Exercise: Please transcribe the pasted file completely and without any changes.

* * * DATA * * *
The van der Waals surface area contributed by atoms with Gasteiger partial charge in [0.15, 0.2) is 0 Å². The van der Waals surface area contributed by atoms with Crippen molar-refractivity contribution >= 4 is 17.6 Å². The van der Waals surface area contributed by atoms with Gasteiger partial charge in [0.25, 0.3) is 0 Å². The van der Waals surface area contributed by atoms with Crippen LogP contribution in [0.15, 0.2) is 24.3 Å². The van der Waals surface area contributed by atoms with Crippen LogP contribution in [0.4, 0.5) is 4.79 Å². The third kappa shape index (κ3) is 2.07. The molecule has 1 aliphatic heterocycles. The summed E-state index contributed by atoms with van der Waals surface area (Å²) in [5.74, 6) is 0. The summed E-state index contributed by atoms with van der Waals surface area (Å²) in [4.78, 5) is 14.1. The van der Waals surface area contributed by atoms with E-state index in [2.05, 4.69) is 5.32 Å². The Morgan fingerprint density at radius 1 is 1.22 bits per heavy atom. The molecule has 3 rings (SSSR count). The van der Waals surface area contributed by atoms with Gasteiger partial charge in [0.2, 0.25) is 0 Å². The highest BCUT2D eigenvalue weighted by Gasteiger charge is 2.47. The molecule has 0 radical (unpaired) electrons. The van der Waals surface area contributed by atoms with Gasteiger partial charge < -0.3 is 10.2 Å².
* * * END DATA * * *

The van der Waals surface area contributed by atoms with Gasteiger partial charge in [0.15, 0.2) is 0 Å². The van der Waals surface area contributed by atoms with Crippen molar-refractivity contribution >= 4 is 17.6 Å². The van der Waals surface area contributed by atoms with Gasteiger partial charge in [0.25, 0.3) is 0 Å². The van der Waals surface area contributed by atoms with Crippen LogP contribution in [0.15, 0.2) is 24.3 Å². The van der Waals surface area contributed by atoms with Crippen LogP contribution in [0.4, 0.5) is 4.79 Å². The third kappa shape index (κ3) is 2.07. The molecule has 1 aliphatic heterocycles. The summed E-state index contributed by atoms with van der Waals surface area (Å²) in [5.74, 6) is 0. The summed E-state index contributed by atoms with van der Waals surface area (Å²) in [4.78, 5) is 14.1. The van der Waals surface area contributed by atoms with E-state index in [2.05, 4.69) is 5.32 Å². The Morgan fingerprint density at radius 1 is 1.22 bits per heavy atom. The molecule has 3 rings (SSSR count). The van der Waals surface area contributed by atoms with Gasteiger partial charge in [0.2, 0.25) is 0 Å². The highest BCUT2D eigenvalue weighted by Gasteiger charge is 2.47. The molecule has 0 radical (unpaired) electrons. The van der Waals surface area contributed by atoms with Gasteiger partial charge < -0.3 is 10.2 Å².